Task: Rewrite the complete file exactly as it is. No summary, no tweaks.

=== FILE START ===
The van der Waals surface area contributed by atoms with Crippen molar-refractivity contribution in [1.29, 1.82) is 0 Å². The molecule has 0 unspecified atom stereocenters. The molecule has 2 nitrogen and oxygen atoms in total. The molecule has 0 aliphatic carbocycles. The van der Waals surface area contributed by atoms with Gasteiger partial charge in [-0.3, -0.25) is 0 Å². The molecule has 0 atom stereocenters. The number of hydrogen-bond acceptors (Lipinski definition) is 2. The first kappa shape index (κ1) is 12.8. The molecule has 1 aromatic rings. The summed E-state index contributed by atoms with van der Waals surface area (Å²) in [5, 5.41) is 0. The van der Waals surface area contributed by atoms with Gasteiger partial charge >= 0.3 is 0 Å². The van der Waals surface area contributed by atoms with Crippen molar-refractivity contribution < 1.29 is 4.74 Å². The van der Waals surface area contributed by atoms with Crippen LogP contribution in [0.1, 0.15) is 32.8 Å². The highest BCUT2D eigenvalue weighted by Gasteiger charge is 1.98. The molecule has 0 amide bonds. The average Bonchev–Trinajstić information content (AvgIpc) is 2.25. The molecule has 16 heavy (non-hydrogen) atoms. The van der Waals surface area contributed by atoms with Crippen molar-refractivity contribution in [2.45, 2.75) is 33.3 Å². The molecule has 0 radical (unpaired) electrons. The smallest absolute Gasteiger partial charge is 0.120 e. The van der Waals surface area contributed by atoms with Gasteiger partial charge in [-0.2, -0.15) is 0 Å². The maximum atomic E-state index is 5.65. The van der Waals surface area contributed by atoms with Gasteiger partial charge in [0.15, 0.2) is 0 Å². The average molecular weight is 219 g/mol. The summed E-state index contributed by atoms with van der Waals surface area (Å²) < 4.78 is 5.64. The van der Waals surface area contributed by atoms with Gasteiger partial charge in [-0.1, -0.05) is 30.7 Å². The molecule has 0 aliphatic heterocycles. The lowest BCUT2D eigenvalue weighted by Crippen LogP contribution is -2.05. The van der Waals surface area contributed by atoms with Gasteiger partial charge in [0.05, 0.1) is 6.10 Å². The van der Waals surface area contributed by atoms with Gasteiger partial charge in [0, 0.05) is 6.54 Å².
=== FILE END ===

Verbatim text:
The van der Waals surface area contributed by atoms with Crippen molar-refractivity contribution in [1.29, 1.82) is 0 Å². The molecule has 0 unspecified atom stereocenters. The molecule has 2 nitrogen and oxygen atoms in total. The molecule has 0 aliphatic carbocycles. The van der Waals surface area contributed by atoms with Gasteiger partial charge in [-0.3, -0.25) is 0 Å². The molecule has 0 atom stereocenters. The number of hydrogen-bond acceptors (Lipinski definition) is 2. The first kappa shape index (κ1) is 12.8. The molecule has 1 aromatic rings. The summed E-state index contributed by atoms with van der Waals surface area (Å²) in [5, 5.41) is 0. The van der Waals surface area contributed by atoms with Gasteiger partial charge >= 0.3 is 0 Å². The van der Waals surface area contributed by atoms with Crippen molar-refractivity contribution < 1.29 is 4.74 Å². The van der Waals surface area contributed by atoms with Crippen LogP contribution in [0.1, 0.15) is 32.8 Å². The highest BCUT2D eigenvalue weighted by Gasteiger charge is 1.98. The molecule has 0 amide bonds. The average Bonchev–Trinajstić information content (AvgIpc) is 2.25. The molecule has 16 heavy (non-hydrogen) atoms. The van der Waals surface area contributed by atoms with Crippen molar-refractivity contribution in [2.45, 2.75) is 33.3 Å². The molecule has 0 radical (unpaired) electrons. The smallest absolute Gasteiger partial charge is 0.120 e. The van der Waals surface area contributed by atoms with Gasteiger partial charge in [-0.2, -0.15) is 0 Å². The maximum atomic E-state index is 5.65. The van der Waals surface area contributed by atoms with Gasteiger partial charge in [0.15, 0.2) is 0 Å². The average molecular weight is 219 g/mol. The summed E-state index contributed by atoms with van der Waals surface area (Å²) < 4.78 is 5.64. The van der Waals surface area contributed by atoms with Gasteiger partial charge in [-0.1, -0.05) is 30.7 Å². The molecule has 0 aliphatic heterocycles. The lowest BCUT2D eigenvalue weighted by Crippen LogP contribution is -2.05. The van der Waals surface area contributed by atoms with Gasteiger partial charge in [0.05, 0.1) is 6.10 Å². The van der Waals surface area contributed by atoms with Gasteiger partial charge in [0, 0.05) is 6.54 Å².